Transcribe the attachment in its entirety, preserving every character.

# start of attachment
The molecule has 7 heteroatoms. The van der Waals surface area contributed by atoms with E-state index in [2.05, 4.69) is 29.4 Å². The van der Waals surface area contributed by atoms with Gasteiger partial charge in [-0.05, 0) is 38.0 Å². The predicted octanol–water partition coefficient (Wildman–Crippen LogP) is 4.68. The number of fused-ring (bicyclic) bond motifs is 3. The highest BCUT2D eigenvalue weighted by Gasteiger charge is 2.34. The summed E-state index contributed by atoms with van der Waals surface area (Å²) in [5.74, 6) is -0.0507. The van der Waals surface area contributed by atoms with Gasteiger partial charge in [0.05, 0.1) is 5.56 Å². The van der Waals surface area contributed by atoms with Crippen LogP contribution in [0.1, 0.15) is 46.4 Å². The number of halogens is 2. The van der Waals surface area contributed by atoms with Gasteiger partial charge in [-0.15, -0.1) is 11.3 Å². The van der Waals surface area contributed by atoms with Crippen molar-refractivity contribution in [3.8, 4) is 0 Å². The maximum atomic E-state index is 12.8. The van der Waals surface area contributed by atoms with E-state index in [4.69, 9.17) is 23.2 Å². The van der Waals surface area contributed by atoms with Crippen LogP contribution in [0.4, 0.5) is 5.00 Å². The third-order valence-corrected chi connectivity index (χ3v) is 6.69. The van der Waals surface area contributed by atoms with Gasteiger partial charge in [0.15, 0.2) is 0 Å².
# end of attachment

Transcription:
The molecule has 7 heteroatoms. The van der Waals surface area contributed by atoms with E-state index in [2.05, 4.69) is 29.4 Å². The van der Waals surface area contributed by atoms with Gasteiger partial charge in [-0.05, 0) is 38.0 Å². The predicted octanol–water partition coefficient (Wildman–Crippen LogP) is 4.68. The number of fused-ring (bicyclic) bond motifs is 3. The highest BCUT2D eigenvalue weighted by Gasteiger charge is 2.34. The summed E-state index contributed by atoms with van der Waals surface area (Å²) in [5.74, 6) is -0.0507. The van der Waals surface area contributed by atoms with Gasteiger partial charge in [0.05, 0.1) is 5.56 Å². The van der Waals surface area contributed by atoms with Crippen LogP contribution in [0.1, 0.15) is 46.4 Å². The number of halogens is 2. The van der Waals surface area contributed by atoms with Gasteiger partial charge in [-0.15, -0.1) is 11.3 Å². The van der Waals surface area contributed by atoms with Crippen molar-refractivity contribution in [3.8, 4) is 0 Å². The maximum atomic E-state index is 12.8. The van der Waals surface area contributed by atoms with E-state index in [4.69, 9.17) is 23.2 Å². The van der Waals surface area contributed by atoms with Crippen LogP contribution in [0.4, 0.5) is 5.00 Å². The third-order valence-corrected chi connectivity index (χ3v) is 6.69. The van der Waals surface area contributed by atoms with Gasteiger partial charge in [0.15, 0.2) is 0 Å².